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Following your Creative Rhythm

Our bodies are ecosystems, we live within them and are intrinsically connected to the one around us. I think that what this points to is that much like the ebb and flow of seasonal change, our bodies, minds and thus creative expression follows a cycle too. For a long time the belief that part of being an artist is being able to produce high quality work ninety percent of the time, hung over me like an unspoken weight. I have come to feel that the idea that creative productivity is linear or can follow the pattern of a nine to five job is a myth. Creativity is a natural resource, it can be depleted, exhausted and needs time to recover when is has been used. Much like a forest, if you only cut down trees and fail to plant more, one day the woodland will be gone.


New ideas, journeys and explorations usually begin with a sudden glimpse, or line of text or musical note that sparks into something new and exciting. However, these moments are rare and they don't occur instantly after you finish a project or piece of work. However, it is very easy to feel unproductive when not always creating, we are raised with the notion that we are defined by our output, when we are all so much more than that. Over the last year I have learnt the value of trusting my own flow and pace. I have discovered just how vital rest, different activities and breaks from work are, in order to truly have a sustainable pace. So maybe the best place to begin is with the allotment I took on with a friend last year.



What does growing tomatoes and sunflowers have to do with painting? Put simply nothing at all and everything at the same time. Spending time away from art, growing fruit and veg and learning new things allows me to enter into an entirely different, very hands on mindset that is quite abstract from the more conceptual realm of creativity. But following the rhythm of the seasons and growing crops throughout the year, seeing change and evolution at work is always so inspiring. I find myself taking photographs of almost everything that blooms and grows. Having these plants to care for also creates a sense of purpose, having things to do that are fulfilling when I am not feeling creative or inspired.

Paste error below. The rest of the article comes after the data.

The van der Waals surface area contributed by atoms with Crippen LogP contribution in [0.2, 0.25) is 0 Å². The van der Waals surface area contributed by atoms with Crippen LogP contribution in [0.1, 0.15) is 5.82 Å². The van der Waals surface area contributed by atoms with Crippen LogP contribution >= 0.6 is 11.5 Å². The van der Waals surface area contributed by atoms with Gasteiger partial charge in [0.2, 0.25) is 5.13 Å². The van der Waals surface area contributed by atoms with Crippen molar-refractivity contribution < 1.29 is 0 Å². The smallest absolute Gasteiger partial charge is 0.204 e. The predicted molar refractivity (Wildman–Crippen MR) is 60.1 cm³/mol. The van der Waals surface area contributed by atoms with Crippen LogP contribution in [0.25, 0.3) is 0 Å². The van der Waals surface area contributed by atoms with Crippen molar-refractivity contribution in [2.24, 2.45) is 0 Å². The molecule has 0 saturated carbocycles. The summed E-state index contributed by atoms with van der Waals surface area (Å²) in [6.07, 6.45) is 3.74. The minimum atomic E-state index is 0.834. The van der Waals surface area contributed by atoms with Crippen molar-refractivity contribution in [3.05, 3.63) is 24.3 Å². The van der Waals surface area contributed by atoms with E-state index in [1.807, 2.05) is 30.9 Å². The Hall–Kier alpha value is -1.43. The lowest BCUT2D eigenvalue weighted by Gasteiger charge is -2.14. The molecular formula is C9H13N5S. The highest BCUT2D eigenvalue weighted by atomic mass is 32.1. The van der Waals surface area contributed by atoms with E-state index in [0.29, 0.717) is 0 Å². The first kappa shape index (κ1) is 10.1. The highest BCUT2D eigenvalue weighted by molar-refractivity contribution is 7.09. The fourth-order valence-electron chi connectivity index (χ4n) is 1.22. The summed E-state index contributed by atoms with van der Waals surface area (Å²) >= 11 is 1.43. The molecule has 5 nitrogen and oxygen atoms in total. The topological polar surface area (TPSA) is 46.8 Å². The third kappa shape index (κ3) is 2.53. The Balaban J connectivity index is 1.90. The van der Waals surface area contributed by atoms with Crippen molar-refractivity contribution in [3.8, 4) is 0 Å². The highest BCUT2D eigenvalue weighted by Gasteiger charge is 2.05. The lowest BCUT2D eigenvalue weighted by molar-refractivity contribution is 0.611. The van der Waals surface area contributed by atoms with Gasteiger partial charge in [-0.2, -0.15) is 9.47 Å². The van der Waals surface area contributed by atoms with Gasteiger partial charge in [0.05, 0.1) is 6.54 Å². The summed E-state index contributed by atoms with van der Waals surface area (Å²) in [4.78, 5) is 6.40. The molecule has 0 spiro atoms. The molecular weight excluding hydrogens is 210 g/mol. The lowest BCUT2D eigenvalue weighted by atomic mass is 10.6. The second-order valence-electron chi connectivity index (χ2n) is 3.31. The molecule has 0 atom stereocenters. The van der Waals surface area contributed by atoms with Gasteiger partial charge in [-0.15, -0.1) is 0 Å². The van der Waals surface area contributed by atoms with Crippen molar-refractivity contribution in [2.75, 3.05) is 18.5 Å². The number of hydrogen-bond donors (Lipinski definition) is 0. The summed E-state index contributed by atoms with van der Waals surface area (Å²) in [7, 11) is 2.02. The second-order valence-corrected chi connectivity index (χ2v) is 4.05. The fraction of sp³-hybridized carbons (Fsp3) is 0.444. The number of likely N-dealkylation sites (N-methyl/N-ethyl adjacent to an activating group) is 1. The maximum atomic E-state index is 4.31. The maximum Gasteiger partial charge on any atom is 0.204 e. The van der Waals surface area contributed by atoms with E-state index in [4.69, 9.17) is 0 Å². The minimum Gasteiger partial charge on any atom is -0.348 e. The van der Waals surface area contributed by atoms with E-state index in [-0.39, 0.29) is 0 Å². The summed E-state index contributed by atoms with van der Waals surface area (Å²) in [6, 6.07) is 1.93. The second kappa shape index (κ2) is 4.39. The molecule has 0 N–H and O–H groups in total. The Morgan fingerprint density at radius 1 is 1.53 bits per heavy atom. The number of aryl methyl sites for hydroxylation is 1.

I compared creativity to a forest earlier, where one has to plant trees as well as fell them. The allotment, along with other activities is part of cultivating these new trees. Music and playing the piano, doodling, jigsaws, cooking and houseplants, all things I love to do and have found are a sanctuary when I can't find inspiration. Over the last year I have learned that just because I love to make art, doesn't mean It should always be my main activity. I found that a month could go by where I did more gardening and walking than anything else and then suddenly a spark came and I made ten paintings in the next month. At first it was very hard to follow this kind of path as I still felt the need to follow the routine and ritual that a school day follows. I still struggle sometimes to allow myself to stop pushing to make art when it clearly isn't happening, but it has become so much easier as I have come to recognise this rise and fall in pace.


Walking and photographing nature is one of my favourite ways of stepping back.

I suppose that the point to this post is that these past months have been a lesson in trust, trusting that I am still an artist when I take a break and trusting the rhythms that underpin my creativity. It has been a lesson in knowing myself better, when I am standing in my own way or allowing imaginary notions of how artists work to govern my day. If there was any key thing I would say to someone self-directing their work, it would be to allow themselves to step back and stop more often. I have found that times of rest and pause seem to be the gestation period for some of the most creative and exciting new ideas we have.


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